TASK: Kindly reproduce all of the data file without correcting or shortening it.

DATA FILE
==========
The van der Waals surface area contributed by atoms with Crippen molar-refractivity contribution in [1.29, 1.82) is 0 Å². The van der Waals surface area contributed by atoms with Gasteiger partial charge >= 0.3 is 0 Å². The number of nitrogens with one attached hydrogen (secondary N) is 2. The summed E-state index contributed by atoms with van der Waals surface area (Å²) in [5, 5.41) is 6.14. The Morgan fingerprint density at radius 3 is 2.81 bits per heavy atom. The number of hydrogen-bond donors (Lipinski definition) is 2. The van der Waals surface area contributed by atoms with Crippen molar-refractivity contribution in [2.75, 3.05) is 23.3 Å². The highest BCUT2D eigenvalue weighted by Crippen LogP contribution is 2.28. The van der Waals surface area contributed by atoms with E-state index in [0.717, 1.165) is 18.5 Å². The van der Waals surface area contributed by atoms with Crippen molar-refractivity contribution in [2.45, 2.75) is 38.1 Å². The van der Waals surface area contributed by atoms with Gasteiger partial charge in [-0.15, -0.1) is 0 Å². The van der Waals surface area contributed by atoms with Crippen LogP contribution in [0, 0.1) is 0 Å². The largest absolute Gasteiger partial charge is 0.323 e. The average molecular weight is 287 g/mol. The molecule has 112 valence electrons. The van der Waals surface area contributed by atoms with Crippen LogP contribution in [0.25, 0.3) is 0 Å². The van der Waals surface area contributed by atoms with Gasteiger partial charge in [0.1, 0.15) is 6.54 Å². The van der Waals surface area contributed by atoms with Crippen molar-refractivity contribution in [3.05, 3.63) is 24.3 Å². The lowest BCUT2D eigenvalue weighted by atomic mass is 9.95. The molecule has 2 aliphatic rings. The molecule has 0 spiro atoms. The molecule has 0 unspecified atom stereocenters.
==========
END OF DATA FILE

The van der Waals surface area contributed by atoms with Crippen molar-refractivity contribution in [1.29, 1.82) is 0 Å². The van der Waals surface area contributed by atoms with Gasteiger partial charge >= 0.3 is 0 Å². The number of nitrogens with one attached hydrogen (secondary N) is 2. The summed E-state index contributed by atoms with van der Waals surface area (Å²) in [5, 5.41) is 6.14. The Morgan fingerprint density at radius 3 is 2.81 bits per heavy atom. The number of hydrogen-bond donors (Lipinski definition) is 2. The van der Waals surface area contributed by atoms with Crippen molar-refractivity contribution in [2.75, 3.05) is 23.3 Å². The highest BCUT2D eigenvalue weighted by Crippen LogP contribution is 2.28. The van der Waals surface area contributed by atoms with E-state index in [0.717, 1.165) is 18.5 Å². The van der Waals surface area contributed by atoms with Crippen molar-refractivity contribution in [2.45, 2.75) is 38.1 Å². The van der Waals surface area contributed by atoms with Gasteiger partial charge in [-0.15, -0.1) is 0 Å². The van der Waals surface area contributed by atoms with Crippen LogP contribution in [0, 0.1) is 0 Å². The largest absolute Gasteiger partial charge is 0.323 e. The average molecular weight is 287 g/mol. The molecule has 112 valence electrons. The van der Waals surface area contributed by atoms with Crippen LogP contribution in [0.25, 0.3) is 0 Å². The van der Waals surface area contributed by atoms with Gasteiger partial charge in [0.1, 0.15) is 6.54 Å². The van der Waals surface area contributed by atoms with Crippen molar-refractivity contribution in [3.05, 3.63) is 24.3 Å². The lowest BCUT2D eigenvalue weighted by atomic mass is 9.95. The molecule has 2 aliphatic rings. The molecule has 0 spiro atoms. The molecule has 0 unspecified atom stereocenters.